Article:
Historical Use of Fragrance
Student Article- Kimberly Klessig
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The first documented use of fragrances dates back to Egyptian times, where “essential oils” were used for embalming purposes, to delay decomposition. These oils have also been found inside Egyptian tombs. We know, today, that during those times, herbs were also regularly burned as a means for clarifying and purifying the air. These ancient civilizations also stumbled across the fact that smelling an aroma made one able to recall a memory tied to that fragrance. According to Petersen, the Egyptian people relied heavily on fragrances, to bathe and wash, as cosmetic protection from the sun. In these days, fragrances were developed into somewhat of a perfume industry but it was regulated mostly by the priests, who used aroma in religious ceremonies and mummification. Nonetheless, every text discussing Egyptians make mention of how they cherished fragrance as something special.
Hippocrates, considered the father of modern medicine, is reported to have advised that “The way to health is to have an aromatic bath and scented massage every day.” He reportedly believed strongly in the medicinal benefit of fumigation with aromatics and used fumigation in the city of Athens to combat the plague. (“History of Essential Oils,” 2014, para. 6)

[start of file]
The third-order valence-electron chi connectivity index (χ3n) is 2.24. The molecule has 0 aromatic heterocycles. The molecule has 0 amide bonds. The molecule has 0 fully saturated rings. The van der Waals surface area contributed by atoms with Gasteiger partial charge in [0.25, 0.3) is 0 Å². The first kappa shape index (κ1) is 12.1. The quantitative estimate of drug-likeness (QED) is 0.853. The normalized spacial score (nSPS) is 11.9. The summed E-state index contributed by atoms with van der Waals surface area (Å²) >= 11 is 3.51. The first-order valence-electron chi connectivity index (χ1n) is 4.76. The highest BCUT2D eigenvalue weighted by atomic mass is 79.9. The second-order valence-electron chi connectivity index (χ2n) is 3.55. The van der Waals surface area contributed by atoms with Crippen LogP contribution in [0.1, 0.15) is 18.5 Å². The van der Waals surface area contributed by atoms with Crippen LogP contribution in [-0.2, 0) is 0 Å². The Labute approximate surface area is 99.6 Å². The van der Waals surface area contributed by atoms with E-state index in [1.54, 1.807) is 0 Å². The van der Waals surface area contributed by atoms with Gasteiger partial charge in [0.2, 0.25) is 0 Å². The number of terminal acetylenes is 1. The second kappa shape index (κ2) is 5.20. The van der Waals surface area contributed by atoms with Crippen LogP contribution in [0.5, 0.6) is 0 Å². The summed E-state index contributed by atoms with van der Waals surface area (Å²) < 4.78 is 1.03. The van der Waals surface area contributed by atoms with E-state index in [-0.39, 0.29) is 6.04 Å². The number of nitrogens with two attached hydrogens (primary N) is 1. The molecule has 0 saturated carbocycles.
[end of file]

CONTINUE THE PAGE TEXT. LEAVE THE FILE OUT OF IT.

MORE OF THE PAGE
Theophrastus, a contemporary of Hippocrates, is known to have believed that perfumes were expected to have medicinal properties in view of the virtues of their spices. They had used plasters and poultices which proved the virtues could shrink tumors and heal abscesses, as well as having a positive effect on the body. (“History of Essential Oils,” 2014, para. 7)
The Latin word perfumum means “through smoke” and was the term used by Romans to describe fragrance, continuing the Greek practice of burning aromatic herbs. (Petersen, 2015, para. 12)
The Roman people used aromatic materials more than any culture previous to them. They bathed several times a day using fragrances and even massaged with oil. They used aroma to scent the hair, body and even their beds. (“History of Essential Oils,” 2014, para. 12)
Tracing the history of fragrance back from Egyptian times to modern day, we see how important scent was then to how we value it now. Not only is what we’re talking about pleasant to inhale and enjoy, we know that it does a body good!
History of Essential Oils. (2014). Retrieved from http://essentialoilsacademy.com/history
Petersen, D. (2015). Aromatherapy I. Portland OR: American College of Healthcare Sciences.
Kimberly Klessig is a Registered Nursing studying Complementary Alternative Medicine at Ashford University, and Aromatherapy at Heart of Herbs. She is the mom of three sons and nature lover.
Disclaimer: For educational use only. These statements have not been evaluated by the FDA. Students articles reflect the views of the student and not necessarily Heart of Herbs Herbal School. Educational programs are available through Heart of Herbs You can purchase Herbal Healing for Children and 475 Herbal and Aromatherapy Recipes.